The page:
Jaimee Foxworth recently shared a new photo on her Instagram, and the year-old looked almost unrecognizable with her chic look. It's been over three decades since Jaimee Foxworth first appeared as "Judy Winslow" on "Family Matters," and one thing is evident; the year-old is a stunning beauty. Photo: Wikimedia Commons. While captioning the photo, Foxworth kept it simple by writing, "Happy Sunday!
This 'Family Matters' Star Just Opened Up About Judy Being Written Out
Jaimee Foxworth of "Family Matters" fame is now years-old and looking good despite all her past challenges. On a new Instagram update, Jaimee shared a gorgeous selfie of herself in a black tank top and printed leggings. She had full glam makeup on and supported the picture with the quote "I'm humble, but trust me, I know I'm some pressure. Since making a name for herself on the '90s sitcom "Family Matters," Foxworth has had her fair share of battles. After four seasons of playing Judy Winslow, she was written off the show and left jobless.
Did Judy Winslow Really Disappear From 'Family Matters'?
If you were a faithful Family Matters viewer between and , you may remember the character of little Judy Winslow. Portrayed by Jaimee Foxworth, the precocious youngest member of the family was adorable and a great way to reel in younger viewers. She was the youngest daughter of Carl and Harriette, and a sprightly presence on the sitcom.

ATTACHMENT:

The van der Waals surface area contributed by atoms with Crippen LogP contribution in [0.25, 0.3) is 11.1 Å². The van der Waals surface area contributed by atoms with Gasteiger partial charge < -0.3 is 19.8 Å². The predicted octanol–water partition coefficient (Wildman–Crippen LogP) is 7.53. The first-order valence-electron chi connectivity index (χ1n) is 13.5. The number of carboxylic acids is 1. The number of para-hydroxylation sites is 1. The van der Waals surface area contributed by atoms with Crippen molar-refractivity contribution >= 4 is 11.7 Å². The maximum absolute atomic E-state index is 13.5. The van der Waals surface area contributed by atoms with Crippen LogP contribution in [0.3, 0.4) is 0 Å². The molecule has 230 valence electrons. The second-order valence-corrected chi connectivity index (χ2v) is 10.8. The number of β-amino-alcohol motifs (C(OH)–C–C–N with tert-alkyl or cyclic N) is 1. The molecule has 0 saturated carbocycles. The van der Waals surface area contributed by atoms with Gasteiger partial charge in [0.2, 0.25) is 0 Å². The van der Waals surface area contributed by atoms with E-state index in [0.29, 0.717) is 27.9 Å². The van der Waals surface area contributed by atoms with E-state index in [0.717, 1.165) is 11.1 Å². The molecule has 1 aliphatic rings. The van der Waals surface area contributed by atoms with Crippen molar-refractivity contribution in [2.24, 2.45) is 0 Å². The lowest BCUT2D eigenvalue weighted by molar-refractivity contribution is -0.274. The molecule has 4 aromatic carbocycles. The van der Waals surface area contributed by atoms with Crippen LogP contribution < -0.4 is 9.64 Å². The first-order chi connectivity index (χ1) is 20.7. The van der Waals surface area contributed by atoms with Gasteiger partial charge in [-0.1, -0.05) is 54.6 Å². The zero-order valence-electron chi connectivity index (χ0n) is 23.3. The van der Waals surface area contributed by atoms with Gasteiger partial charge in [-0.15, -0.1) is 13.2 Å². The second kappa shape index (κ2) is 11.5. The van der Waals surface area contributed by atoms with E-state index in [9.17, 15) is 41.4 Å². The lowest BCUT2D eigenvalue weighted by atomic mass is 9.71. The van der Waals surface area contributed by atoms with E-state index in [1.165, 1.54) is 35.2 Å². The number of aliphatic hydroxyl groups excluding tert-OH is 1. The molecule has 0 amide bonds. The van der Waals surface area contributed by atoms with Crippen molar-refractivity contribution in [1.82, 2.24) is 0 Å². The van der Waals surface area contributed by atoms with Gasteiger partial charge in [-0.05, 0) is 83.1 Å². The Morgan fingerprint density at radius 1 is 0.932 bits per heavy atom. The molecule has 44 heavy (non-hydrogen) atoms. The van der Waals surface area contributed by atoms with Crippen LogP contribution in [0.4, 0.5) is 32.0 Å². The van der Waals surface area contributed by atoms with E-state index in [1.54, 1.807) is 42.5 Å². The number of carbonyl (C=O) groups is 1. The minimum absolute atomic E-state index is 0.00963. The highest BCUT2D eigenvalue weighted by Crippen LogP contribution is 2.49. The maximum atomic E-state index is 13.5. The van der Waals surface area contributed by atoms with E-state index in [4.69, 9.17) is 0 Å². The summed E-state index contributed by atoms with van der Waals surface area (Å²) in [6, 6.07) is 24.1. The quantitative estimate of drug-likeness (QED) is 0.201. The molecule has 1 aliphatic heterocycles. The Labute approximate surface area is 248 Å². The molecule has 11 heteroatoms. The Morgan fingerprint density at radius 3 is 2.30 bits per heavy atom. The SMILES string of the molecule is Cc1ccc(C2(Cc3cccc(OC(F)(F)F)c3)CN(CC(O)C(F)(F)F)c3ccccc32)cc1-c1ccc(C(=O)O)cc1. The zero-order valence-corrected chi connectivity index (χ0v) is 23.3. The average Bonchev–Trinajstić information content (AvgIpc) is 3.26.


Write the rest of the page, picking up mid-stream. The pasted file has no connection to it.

Then, with the airing of the episode "Mama's Wedding" in the latter half of the show's fourth season, Judy infamously was sent to her room as a punishment, never to be seen or even so much as mentioned on the show ever again. It was such a strange and almost haunting kind of formative pop culture event that many ask why it happened to this day. As the youngest member of the family, her character had been endearing and relatable to younger audiences, while her siblings Laura Kellie Shanygne Williams and Eddie Darius McCrary served as models of how to grow into high school. Judy, though, became an odd hanging chad of unanswered questions in the pre-internet sitcom era.